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What is being reported as a non-isolated E. coli outbreak in Wisconsin has some people spending more time in the restroom than they would want to. Between November 13 and November 15 there was a “significant increase” in reports of E. coli 0157 – including one that has unfortunately caused HUS (more on that later).
There has been no single food item linked to this outbreak, but several women who reported the illness spoke to officials and said that they had eaten “lots of salads” before becoming ill.
The Wisconsin Department of Health Services shared the following:
Hemolytic uremic syndrome (HUS) is a condition that affects the blood and blood vessels. It results in the destruction of blood platelets (cells involved in clotting), a low red blood cell count (anemia) and kidney failure due to damage to the very small blood vessels of the kidneys. Other organs, such as the brain or heart, may also be affected by damage to very small blood vessels.
Are there different types of HUS?
Yes. HUS is considered a syndrome because it is a combination of findings that may have different causes. In most cases, HUS occurs after a severe bowel infection with certain toxic strains of the bacteria called E. coli. It may also occur in response to certain medicines, but this is rare. Even more rarely, HUS occurs for unknown reasons. This fact sheet primarily focuses on the type of HUS that occurs in infants and children as a result of an E. coli infection.
What are the symptoms of HUS?
HUS generally occurs in children who have had an illness involving diarrhea (usually bloody). Most children fully recover from their bowel illness without developing HUS. However, a small percentage will become pale and have less energy, due to the progression to HUS. Their urine output may also decrease, but a loss of color in the skin is the most striking symptom.
How does HUS start?
HUS from E. coli infections results when bacterial toxins cross from the intestines into the bloodstream and damage the very small blood vessels. The toxic E. coli may come from eating spoiled, undercooked or poorly processed food products, or from exposure to contaminated water. HUS occurs most often in certain regions, such as the Pacific Northwest and Argentina.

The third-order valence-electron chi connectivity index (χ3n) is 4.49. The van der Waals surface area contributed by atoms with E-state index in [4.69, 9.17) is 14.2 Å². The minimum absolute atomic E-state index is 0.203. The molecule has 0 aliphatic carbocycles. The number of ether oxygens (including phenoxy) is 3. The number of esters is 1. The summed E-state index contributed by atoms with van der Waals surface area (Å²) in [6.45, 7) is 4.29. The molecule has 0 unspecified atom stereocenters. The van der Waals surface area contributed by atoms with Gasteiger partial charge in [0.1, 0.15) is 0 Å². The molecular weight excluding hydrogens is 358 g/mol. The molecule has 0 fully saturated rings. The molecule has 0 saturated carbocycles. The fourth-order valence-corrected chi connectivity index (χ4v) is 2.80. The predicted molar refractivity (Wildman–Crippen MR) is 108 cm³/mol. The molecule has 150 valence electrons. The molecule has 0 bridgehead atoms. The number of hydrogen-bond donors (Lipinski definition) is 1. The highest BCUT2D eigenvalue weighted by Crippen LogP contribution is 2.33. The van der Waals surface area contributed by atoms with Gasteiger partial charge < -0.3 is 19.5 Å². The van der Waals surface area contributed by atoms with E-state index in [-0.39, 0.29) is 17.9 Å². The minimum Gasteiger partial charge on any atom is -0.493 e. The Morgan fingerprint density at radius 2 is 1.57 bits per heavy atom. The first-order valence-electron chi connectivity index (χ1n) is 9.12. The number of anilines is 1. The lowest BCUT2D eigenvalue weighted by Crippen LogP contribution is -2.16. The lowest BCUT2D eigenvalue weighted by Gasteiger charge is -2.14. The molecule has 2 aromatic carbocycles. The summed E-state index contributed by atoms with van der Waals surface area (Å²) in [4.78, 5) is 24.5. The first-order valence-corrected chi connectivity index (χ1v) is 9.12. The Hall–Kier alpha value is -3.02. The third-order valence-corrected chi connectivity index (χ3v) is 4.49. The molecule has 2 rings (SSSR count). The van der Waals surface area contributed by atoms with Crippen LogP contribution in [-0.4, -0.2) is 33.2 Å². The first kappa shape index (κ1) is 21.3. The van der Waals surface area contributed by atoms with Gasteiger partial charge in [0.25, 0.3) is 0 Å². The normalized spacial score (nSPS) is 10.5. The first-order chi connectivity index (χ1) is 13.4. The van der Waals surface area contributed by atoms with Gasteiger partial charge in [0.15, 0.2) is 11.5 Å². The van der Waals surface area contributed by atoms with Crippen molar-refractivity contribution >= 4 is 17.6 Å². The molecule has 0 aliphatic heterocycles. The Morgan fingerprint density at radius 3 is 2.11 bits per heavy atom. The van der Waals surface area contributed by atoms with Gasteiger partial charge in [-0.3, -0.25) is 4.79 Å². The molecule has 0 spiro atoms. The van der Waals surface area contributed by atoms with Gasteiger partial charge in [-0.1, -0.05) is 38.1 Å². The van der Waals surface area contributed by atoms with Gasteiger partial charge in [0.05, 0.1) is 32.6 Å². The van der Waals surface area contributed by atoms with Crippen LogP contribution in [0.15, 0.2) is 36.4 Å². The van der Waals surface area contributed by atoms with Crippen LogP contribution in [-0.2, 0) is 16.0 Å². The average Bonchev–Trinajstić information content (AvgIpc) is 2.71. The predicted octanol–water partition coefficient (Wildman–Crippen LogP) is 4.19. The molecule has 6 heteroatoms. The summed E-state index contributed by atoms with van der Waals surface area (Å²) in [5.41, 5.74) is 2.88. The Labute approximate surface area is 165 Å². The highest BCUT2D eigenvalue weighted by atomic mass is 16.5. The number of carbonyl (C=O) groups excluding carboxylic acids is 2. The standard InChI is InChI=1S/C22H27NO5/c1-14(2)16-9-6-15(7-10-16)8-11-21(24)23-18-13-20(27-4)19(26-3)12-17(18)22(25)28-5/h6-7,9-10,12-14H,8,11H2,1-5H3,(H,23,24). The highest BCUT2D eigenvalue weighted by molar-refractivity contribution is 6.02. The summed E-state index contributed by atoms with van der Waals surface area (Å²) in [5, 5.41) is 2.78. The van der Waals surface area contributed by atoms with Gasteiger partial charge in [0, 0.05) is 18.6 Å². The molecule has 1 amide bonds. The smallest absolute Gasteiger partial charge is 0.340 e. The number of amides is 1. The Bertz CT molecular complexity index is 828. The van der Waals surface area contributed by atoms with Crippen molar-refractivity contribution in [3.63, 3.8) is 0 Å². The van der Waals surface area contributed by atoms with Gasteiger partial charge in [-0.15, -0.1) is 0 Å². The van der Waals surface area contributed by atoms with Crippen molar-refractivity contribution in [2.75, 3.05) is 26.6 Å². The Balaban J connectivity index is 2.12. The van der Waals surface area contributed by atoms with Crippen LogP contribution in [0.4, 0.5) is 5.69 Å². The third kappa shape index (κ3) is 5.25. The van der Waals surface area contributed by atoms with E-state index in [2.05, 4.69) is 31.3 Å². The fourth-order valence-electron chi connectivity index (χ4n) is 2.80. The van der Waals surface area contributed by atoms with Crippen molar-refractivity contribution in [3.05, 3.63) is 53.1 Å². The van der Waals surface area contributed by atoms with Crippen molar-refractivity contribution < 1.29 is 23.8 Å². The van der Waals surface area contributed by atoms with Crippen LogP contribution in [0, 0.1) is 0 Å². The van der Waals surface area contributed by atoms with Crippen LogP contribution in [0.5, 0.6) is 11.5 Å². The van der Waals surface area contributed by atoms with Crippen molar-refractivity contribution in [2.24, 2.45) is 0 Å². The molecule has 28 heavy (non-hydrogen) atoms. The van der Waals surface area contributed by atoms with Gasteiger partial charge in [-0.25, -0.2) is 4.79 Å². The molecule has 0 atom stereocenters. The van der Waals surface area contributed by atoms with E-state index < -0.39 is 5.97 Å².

How does HUS affect the kidneys?
In HUS the tiny filter units in the kidneys known as glomeruli become clogged with platelets and damaged red blood cells. This leads to problems with the kidney’s ability to filter and eliminate waste products.
How is HUS treated?
HUS is generally treated with medical care in the hospital. Close attention to fluid volume is very important. This potentially includes intravenous (IV) fluids and nutritional supplementation by IV or tube feeding. A transfusion of blood may also be needed. In about 50 percent of cases, short-term kidney replacement treatment in the form of dialysis is necessary. Most patients who need dialysis will recover kidney function and ultimately be able to discontinue dialysis treatment. At times a special form of treatment called plasmapheresis may also be necessary.
The CDC tells us there are many types of E coli but the 0157 seems to be the most common.
Some kinds of E. coli cause disease by making a toxin called Shiga toxin. The bacteria that make these toxins are called “Shiga toxin-producing” E. coli, or STEC for short. You might hear these bacteria called verocytotoxic E. coli (VTEC) or enterohemorrhagic E. coli (EHEC); these all refer generally to the same group of bacteria. The strain of Shiga toxin-producing E. coli O104:H4 that caused a large outbreak in Europe in 2011 was frequently referred to as EHEC. The most commonly identified STEC in North America is E. coli O157:H7 (often shortened to E. coli O157 or even just “O157”). When you hear news reports about outbreaks of “E. coli” infections, they are usually talking about E. coli O157.
Infections start when you swallow STEC—in other words, when you get tiny (usually invisible) amounts of human or animal feces in your mouth. Unfortunately, this happens more often than we would like to think about. Exposures that result in illness include consumption of contaminated food, consumption of unpasteurized (raw) milk, consumption of water that has not been disinfected, contact with cattle, or contact with the feces of infected people. Some foods are considered to carry such a high risk of infection with E. coli O157 or another germ that health officials recommend that people avoid them completely. These foods include unpasteurized (raw) milk, unpasteurized apple cider, and soft cheeses made from raw milk. Sometimes the contact is pretty obvious (working with cows at a dairy or changing diapers, for example), but sometimes it is not (like eating an undercooked hamburger or a contaminated piece of lettuce). People have gotten infected by swallowing lake water while swimming, touching the environment in petting zoos and other animal exhibits, and by eating food prepared by people who did not wash their hands well after using the toilet. Almost everyone has some risk of infection.
For more information on this outbreak and many others stay tuned to MakeFoodSafe and be sure to always wash your hands!
Our mission is to help families who have been harmed by contaminated food or water. When corporations cause food poisoning outbreaks or Legionnaires disease outbreaks, we use the law to hold them accountable. The Lange Law Firm is the only law firm in the nation solely focused on representing families in food poisoning lawsuits and Legionnaires disease lawsuits.
If you were infected with Ecoli in Wisconsin or after eating salads and are interested in making a legal claim for compensation, we can help. Call us for a free no obligation legal consultation at 833.330.3663, or send us an e-mail here.
By: Samantha Cooper, Contributing Writer (Non-Lawyer)